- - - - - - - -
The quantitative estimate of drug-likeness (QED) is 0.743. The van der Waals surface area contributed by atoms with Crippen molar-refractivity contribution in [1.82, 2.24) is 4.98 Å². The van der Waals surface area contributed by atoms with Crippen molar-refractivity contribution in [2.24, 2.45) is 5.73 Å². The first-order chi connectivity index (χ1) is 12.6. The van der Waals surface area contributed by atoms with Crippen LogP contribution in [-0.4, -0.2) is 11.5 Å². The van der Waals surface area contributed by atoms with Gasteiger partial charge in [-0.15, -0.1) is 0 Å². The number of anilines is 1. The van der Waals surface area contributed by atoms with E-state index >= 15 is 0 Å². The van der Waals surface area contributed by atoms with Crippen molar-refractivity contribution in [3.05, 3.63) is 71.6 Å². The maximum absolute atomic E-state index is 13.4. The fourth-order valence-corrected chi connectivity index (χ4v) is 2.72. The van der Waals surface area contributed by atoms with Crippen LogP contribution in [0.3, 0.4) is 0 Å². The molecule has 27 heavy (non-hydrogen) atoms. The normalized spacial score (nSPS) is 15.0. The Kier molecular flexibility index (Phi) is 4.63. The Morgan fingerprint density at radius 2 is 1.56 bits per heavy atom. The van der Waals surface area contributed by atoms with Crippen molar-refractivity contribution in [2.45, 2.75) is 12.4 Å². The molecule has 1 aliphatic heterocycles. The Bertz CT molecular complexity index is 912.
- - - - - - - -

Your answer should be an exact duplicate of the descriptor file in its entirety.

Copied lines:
The quantitative estimate of drug-likeness (QED) is 0.743. The van der Waals surface area contributed by atoms with Crippen molar-refractivity contribution in [1.82, 2.24) is 4.98 Å². The van der Waals surface area contributed by atoms with Crippen molar-refractivity contribution in [2.24, 2.45) is 5.73 Å². The first-order chi connectivity index (χ1) is 12.6. The van der Waals surface area contributed by atoms with Crippen LogP contribution in [-0.4, -0.2) is 11.5 Å². The van der Waals surface area contributed by atoms with Gasteiger partial charge in [-0.15, -0.1) is 0 Å². The number of anilines is 1. The van der Waals surface area contributed by atoms with E-state index >= 15 is 0 Å². The van der Waals surface area contributed by atoms with Crippen molar-refractivity contribution in [3.05, 3.63) is 71.6 Å². The maximum absolute atomic E-state index is 13.4. The fourth-order valence-corrected chi connectivity index (χ4v) is 2.72. The van der Waals surface area contributed by atoms with Crippen LogP contribution in [0.3, 0.4) is 0 Å². The molecule has 27 heavy (non-hydrogen) atoms. The normalized spacial score (nSPS) is 15.0. The Kier molecular flexibility index (Phi) is 4.63. The Morgan fingerprint density at radius 2 is 1.56 bits per heavy atom. The van der Waals surface area contributed by atoms with Crippen molar-refractivity contribution in [2.45, 2.75) is 12.4 Å². The molecule has 1 aliphatic heterocycles. The Bertz CT molecular complexity index is 912.